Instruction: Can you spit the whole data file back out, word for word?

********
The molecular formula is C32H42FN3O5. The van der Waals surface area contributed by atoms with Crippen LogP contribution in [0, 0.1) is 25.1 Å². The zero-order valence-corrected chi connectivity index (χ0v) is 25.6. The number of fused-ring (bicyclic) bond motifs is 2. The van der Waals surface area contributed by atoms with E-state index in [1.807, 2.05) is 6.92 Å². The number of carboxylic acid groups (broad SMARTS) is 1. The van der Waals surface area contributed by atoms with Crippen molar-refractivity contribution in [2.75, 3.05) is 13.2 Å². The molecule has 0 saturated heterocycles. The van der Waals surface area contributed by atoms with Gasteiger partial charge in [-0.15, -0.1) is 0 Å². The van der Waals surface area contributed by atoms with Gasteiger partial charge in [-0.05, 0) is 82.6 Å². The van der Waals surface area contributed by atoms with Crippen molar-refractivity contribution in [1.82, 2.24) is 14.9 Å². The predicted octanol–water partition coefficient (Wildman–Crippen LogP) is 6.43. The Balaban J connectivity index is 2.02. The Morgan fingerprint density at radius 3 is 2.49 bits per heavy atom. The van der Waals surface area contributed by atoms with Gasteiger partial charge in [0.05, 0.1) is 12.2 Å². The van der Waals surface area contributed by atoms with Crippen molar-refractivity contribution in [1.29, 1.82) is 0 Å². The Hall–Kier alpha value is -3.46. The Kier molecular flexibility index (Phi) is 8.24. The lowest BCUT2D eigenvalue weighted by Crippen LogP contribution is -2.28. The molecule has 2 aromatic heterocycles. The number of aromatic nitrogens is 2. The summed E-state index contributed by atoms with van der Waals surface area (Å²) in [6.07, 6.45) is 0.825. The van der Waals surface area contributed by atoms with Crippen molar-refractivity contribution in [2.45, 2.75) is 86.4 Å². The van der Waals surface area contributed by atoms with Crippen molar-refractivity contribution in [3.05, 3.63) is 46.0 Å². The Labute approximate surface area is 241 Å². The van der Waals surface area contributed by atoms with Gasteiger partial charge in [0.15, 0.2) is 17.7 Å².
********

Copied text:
The molecular formula is C32H42FN3O5. The van der Waals surface area contributed by atoms with Crippen LogP contribution in [0, 0.1) is 25.1 Å². The zero-order valence-corrected chi connectivity index (χ0v) is 25.6. The number of fused-ring (bicyclic) bond motifs is 2. The van der Waals surface area contributed by atoms with E-state index in [1.807, 2.05) is 6.92 Å². The number of carboxylic acid groups (broad SMARTS) is 1. The van der Waals surface area contributed by atoms with Crippen molar-refractivity contribution in [2.75, 3.05) is 13.2 Å². The molecule has 0 saturated heterocycles. The van der Waals surface area contributed by atoms with Gasteiger partial charge in [-0.15, -0.1) is 0 Å². The van der Waals surface area contributed by atoms with Gasteiger partial charge in [-0.05, 0) is 82.6 Å². The van der Waals surface area contributed by atoms with Crippen molar-refractivity contribution in [1.82, 2.24) is 14.9 Å². The predicted octanol–water partition coefficient (Wildman–Crippen LogP) is 6.43. The Balaban J connectivity index is 2.02. The Morgan fingerprint density at radius 3 is 2.49 bits per heavy atom. The van der Waals surface area contributed by atoms with Gasteiger partial charge in [0.05, 0.1) is 12.2 Å². The van der Waals surface area contributed by atoms with Crippen molar-refractivity contribution in [1.29, 1.82) is 0 Å². The Hall–Kier alpha value is -3.46. The Kier molecular flexibility index (Phi) is 8.24. The lowest BCUT2D eigenvalue weighted by Crippen LogP contribution is -2.28. The molecule has 2 aromatic heterocycles. The number of aromatic nitrogens is 2. The summed E-state index contributed by atoms with van der Waals surface area (Å²) in [6.07, 6.45) is 0.825. The van der Waals surface area contributed by atoms with Crippen molar-refractivity contribution in [2.45, 2.75) is 86.4 Å². The van der Waals surface area contributed by atoms with Crippen molar-refractivity contribution in [3.05, 3.63) is 46.0 Å². The Labute approximate surface area is 241 Å². The van der Waals surface area contributed by atoms with Gasteiger partial charge in [0.15, 0.2) is 17.7 Å².